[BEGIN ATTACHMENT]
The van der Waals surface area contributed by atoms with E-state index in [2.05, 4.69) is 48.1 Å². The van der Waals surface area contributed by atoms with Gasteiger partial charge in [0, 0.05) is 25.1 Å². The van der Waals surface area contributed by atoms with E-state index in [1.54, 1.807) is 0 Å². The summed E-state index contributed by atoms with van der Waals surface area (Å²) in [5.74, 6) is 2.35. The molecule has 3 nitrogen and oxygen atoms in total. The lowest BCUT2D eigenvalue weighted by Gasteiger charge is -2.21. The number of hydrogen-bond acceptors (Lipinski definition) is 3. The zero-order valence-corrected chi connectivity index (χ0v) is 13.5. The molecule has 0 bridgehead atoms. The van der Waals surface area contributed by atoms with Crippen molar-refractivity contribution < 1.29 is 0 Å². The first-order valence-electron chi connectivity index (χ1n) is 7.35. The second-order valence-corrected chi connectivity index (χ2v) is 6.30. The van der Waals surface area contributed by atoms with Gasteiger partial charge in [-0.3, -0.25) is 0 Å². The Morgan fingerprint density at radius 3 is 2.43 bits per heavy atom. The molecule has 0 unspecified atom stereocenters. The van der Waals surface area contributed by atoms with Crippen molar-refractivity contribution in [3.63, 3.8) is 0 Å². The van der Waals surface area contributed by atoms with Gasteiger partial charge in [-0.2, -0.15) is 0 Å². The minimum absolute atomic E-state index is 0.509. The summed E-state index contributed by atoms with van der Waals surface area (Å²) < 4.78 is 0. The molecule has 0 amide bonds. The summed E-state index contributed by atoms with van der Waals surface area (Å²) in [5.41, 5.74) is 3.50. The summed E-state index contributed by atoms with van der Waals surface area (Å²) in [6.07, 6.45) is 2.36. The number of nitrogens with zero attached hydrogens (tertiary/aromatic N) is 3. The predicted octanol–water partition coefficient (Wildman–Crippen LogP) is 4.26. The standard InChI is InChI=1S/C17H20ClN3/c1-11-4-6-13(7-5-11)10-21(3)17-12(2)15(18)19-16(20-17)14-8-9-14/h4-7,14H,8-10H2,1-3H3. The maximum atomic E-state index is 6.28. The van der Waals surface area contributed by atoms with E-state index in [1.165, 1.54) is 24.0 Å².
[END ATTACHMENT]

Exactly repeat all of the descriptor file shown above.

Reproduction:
The van der Waals surface area contributed by atoms with E-state index in [2.05, 4.69) is 48.1 Å². The van der Waals surface area contributed by atoms with Gasteiger partial charge in [0, 0.05) is 25.1 Å². The van der Waals surface area contributed by atoms with E-state index in [1.54, 1.807) is 0 Å². The summed E-state index contributed by atoms with van der Waals surface area (Å²) in [5.74, 6) is 2.35. The molecule has 3 nitrogen and oxygen atoms in total. The lowest BCUT2D eigenvalue weighted by Gasteiger charge is -2.21. The number of hydrogen-bond acceptors (Lipinski definition) is 3. The zero-order valence-corrected chi connectivity index (χ0v) is 13.5. The molecule has 0 bridgehead atoms. The van der Waals surface area contributed by atoms with Crippen molar-refractivity contribution < 1.29 is 0 Å². The first-order valence-electron chi connectivity index (χ1n) is 7.35. The second-order valence-corrected chi connectivity index (χ2v) is 6.30. The van der Waals surface area contributed by atoms with Gasteiger partial charge in [-0.3, -0.25) is 0 Å². The Morgan fingerprint density at radius 3 is 2.43 bits per heavy atom. The molecule has 0 unspecified atom stereocenters. The van der Waals surface area contributed by atoms with Crippen molar-refractivity contribution in [3.63, 3.8) is 0 Å². The van der Waals surface area contributed by atoms with Gasteiger partial charge in [-0.2, -0.15) is 0 Å². The minimum absolute atomic E-state index is 0.509. The summed E-state index contributed by atoms with van der Waals surface area (Å²) < 4.78 is 0. The molecule has 0 amide bonds. The summed E-state index contributed by atoms with van der Waals surface area (Å²) in [5.41, 5.74) is 3.50. The summed E-state index contributed by atoms with van der Waals surface area (Å²) in [6.07, 6.45) is 2.36. The number of nitrogens with zero attached hydrogens (tertiary/aromatic N) is 3. The predicted octanol–water partition coefficient (Wildman–Crippen LogP) is 4.26. The standard InChI is InChI=1S/C17H20ClN3/c1-11-4-6-13(7-5-11)10-21(3)17-12(2)15(18)19-16(20-17)14-8-9-14/h4-7,14H,8-10H2,1-3H3. The maximum atomic E-state index is 6.28. The van der Waals surface area contributed by atoms with E-state index in [1.165, 1.54) is 24.0 Å².